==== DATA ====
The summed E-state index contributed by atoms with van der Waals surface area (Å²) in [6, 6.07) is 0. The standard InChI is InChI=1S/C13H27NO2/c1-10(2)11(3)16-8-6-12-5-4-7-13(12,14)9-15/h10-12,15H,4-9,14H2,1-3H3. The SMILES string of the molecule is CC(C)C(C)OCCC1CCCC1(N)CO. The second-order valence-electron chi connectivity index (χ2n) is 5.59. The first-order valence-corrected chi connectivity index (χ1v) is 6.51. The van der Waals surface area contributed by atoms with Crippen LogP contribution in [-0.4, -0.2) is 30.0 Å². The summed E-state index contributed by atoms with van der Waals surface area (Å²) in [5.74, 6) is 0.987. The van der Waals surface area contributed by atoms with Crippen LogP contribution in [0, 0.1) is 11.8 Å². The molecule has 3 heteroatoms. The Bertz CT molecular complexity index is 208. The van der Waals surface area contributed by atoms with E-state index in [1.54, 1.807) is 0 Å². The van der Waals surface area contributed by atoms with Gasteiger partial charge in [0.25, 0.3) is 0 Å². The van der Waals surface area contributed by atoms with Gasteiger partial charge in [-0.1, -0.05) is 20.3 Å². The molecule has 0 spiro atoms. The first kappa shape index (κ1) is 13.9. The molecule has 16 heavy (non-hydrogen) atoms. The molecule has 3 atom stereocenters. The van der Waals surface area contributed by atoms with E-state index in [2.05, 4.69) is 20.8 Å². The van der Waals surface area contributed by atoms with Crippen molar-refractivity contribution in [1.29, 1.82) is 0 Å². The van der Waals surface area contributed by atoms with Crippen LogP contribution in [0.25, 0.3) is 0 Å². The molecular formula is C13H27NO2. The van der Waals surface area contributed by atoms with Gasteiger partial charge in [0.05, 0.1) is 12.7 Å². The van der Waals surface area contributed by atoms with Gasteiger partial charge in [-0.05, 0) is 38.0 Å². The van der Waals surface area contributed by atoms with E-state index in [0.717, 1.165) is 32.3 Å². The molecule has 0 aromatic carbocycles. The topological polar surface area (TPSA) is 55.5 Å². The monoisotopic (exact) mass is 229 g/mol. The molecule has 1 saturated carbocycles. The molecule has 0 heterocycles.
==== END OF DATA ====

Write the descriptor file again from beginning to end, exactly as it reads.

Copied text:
The summed E-state index contributed by atoms with van der Waals surface area (Å²) in [6, 6.07) is 0. The standard InChI is InChI=1S/C13H27NO2/c1-10(2)11(3)16-8-6-12-5-4-7-13(12,14)9-15/h10-12,15H,4-9,14H2,1-3H3. The SMILES string of the molecule is CC(C)C(C)OCCC1CCCC1(N)CO. The second-order valence-electron chi connectivity index (χ2n) is 5.59. The first-order valence-corrected chi connectivity index (χ1v) is 6.51. The van der Waals surface area contributed by atoms with Crippen LogP contribution in [-0.4, -0.2) is 30.0 Å². The summed E-state index contributed by atoms with van der Waals surface area (Å²) in [5.74, 6) is 0.987. The van der Waals surface area contributed by atoms with Crippen LogP contribution in [0, 0.1) is 11.8 Å². The molecule has 3 heteroatoms. The Bertz CT molecular complexity index is 208. The van der Waals surface area contributed by atoms with E-state index in [1.54, 1.807) is 0 Å². The van der Waals surface area contributed by atoms with Gasteiger partial charge in [0.25, 0.3) is 0 Å². The van der Waals surface area contributed by atoms with Gasteiger partial charge in [-0.1, -0.05) is 20.3 Å². The molecule has 0 spiro atoms. The first kappa shape index (κ1) is 13.9. The molecule has 16 heavy (non-hydrogen) atoms. The molecule has 3 atom stereocenters. The van der Waals surface area contributed by atoms with E-state index in [2.05, 4.69) is 20.8 Å². The van der Waals surface area contributed by atoms with Crippen molar-refractivity contribution in [1.29, 1.82) is 0 Å². The van der Waals surface area contributed by atoms with Crippen LogP contribution in [0.25, 0.3) is 0 Å². The molecular formula is C13H27NO2. The van der Waals surface area contributed by atoms with Gasteiger partial charge in [0.05, 0.1) is 12.7 Å². The van der Waals surface area contributed by atoms with Gasteiger partial charge in [-0.05, 0) is 38.0 Å². The van der Waals surface area contributed by atoms with E-state index in [0.717, 1.165) is 32.3 Å². The molecule has 0 aromatic carbocycles. The topological polar surface area (TPSA) is 55.5 Å². The monoisotopic (exact) mass is 229 g/mol. The molecule has 1 saturated carbocycles. The molecule has 0 heterocycles.